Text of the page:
Everyone likes a good story. Now, scientists can finally see why.
By monitoring the neural activity of human subjects while listening to hour after hour of stories, researchers have captured – in vivid detail and in real time – the way the meaning of language is organized across the entire brain.
The result could prove useful for understanding how people can bounce back from strokes or other brain-related injuries that can affect language. But more broadly, it shows just how thoroughly our capacity to understand speech engages our mental processes in virtually every region of the brain.
"Nobody has actually done this before," said Alex Huth, a postdoctoral researcher at the University of California, Berkeley, and lead author of what he and his colleagues describe as a "semantic map" of the human cerebral cortex. "We're showing where all these different concepts are represented."
The effort, published Wednesday in the journal Nature, might be compared to getting a first look at Earth from space. While it's not a surprise to see continents and oceans, the richness and variety of the vistas are unexpectedly mesmerizing.
Previous studies have already shown that certain brain areas light up in response to particular words or ideas. The new map goes much further by showing the fine-grained mosaic of activity within these regions and also by showing that many words are associated with multiple regions.
To create the map, the researchers used reams of data drawn from seven individuals who each spent about six hours listening to real-life stories from The Moth Radio Hour, a public radio program. Their brain responses to the stories were monitored using functional magnetic resonance imaging (fMRI), a technique that subdivides the brain into many thousands of tiny compartments, or "voxels," and records blood oxygen levels in each one. The levels can be used as a proxy for how hard the brain cells located within each voxel are working.
Dr. Huth noted that the stories were essential for the semantic mapping experiment because simply testing subjects with lists of individual words or phrases would not elicit nearly the same level of brain activity.
"If you want to get strong responses to language, you need to have language that says something the person cares about hearing," he said.
All told, the experiment involved the subjects listening to more than 10,000 individual words that researchers classified under 12 broad categories such as "social," "locational," "professional" and "violent."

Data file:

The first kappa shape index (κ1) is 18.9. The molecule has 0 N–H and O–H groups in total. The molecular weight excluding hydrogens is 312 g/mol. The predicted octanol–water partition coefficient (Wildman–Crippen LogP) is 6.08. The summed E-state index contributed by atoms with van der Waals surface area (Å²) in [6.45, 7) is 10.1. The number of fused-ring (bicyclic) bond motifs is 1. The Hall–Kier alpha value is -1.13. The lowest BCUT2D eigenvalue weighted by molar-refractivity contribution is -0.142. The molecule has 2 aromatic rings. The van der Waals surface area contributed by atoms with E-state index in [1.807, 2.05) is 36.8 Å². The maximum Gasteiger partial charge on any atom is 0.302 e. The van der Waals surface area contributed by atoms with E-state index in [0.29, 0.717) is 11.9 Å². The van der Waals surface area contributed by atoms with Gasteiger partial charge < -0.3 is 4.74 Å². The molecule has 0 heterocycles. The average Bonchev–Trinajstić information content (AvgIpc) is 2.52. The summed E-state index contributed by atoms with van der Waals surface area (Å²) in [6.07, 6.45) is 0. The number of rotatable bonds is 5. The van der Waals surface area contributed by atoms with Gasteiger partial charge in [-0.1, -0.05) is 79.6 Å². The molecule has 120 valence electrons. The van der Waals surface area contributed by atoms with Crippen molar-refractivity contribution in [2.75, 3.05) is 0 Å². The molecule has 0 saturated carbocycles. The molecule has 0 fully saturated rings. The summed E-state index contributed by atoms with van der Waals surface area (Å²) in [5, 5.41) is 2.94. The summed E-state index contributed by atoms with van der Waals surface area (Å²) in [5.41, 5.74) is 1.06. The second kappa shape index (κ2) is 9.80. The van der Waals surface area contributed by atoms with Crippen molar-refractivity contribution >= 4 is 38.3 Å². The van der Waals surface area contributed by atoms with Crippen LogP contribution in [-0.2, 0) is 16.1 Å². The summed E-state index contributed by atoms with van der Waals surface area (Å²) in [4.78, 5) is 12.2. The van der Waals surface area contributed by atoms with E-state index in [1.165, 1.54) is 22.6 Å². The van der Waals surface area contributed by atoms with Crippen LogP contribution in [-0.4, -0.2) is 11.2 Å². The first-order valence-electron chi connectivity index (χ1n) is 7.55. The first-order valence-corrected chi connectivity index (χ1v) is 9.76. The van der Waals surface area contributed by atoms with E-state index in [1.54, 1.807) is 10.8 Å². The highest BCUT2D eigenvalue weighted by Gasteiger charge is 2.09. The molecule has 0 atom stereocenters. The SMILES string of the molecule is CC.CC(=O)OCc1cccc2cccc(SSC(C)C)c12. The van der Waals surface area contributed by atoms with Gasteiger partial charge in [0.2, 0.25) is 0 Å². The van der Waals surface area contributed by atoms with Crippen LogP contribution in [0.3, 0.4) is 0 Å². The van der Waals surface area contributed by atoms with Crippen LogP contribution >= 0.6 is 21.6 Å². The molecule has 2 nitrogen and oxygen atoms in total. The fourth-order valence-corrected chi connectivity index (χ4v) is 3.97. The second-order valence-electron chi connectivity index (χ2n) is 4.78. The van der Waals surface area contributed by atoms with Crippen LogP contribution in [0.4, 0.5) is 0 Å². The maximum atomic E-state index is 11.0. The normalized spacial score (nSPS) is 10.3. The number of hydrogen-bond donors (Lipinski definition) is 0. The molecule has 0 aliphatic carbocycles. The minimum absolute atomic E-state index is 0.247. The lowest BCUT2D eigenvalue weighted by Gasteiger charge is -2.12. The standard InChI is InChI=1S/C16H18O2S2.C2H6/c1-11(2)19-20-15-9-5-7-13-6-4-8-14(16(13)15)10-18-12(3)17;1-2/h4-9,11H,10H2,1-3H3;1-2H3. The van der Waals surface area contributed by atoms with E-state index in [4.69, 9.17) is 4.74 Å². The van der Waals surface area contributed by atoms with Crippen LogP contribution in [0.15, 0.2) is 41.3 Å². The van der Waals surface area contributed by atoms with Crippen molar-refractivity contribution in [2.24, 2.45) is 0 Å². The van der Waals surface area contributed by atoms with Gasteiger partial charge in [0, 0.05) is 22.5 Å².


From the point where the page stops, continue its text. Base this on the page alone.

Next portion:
Using the categories, they were then able to identify at least 100 separate brain regions where activity related to those categories appeared to cluster. These regions were remarkably consistent between individuals, though the researchers caution that individuals living in very different cultures and settings may well show a different semantic organization.
The pattern is in keeping with an emerging paradigm in cognitive research that no longer sees the brain as being built out of discrete modules, but more as a vast interconnected network where each area plays multiple roles. "It's the constellation of activity across really large swaths of brain that's interesting," said Marc Joanisse, a professor with the University of Western Ontario's Brain and Mind Institute who specializes in the neuroscience of language and was not involved in the study.
The history of language and brain research dates back to the 19th century, when European physicians Pierre Paul Broca and Carl Wernicke separately noticed that patients with damage to certain parts of the brain had difficulty comprehending or producing speech. But while these areas are now regarded as important to the mechanics of language, the Berkeley map shows that the way language connects to cognition is far more distributed around the entire cerebral cortex.
Dr. Huth and his colleagues stress that they were not setting out to test a particular hypothesis, but rather were simply aiming to create the most comprehensive view of brain activity in response to human speech to date.
The Berkeley team also took into account the fact that some brain regions can be triggered by an emotional response that is more generic than a response linked to a specific set of words, and found little change in their result.
"We don't think that emotions alone are a big driver of what's happening here," Dr. Huth said.
He added that he and his colleagues are in the midst of comparing their semantic map generated by stories with an earlier map the team produced by scanning the brains of subjects while they were exposed to different kinds of images. Another study with bilingual speakers is also under way to look at how the brain preserves meaning and context across languages.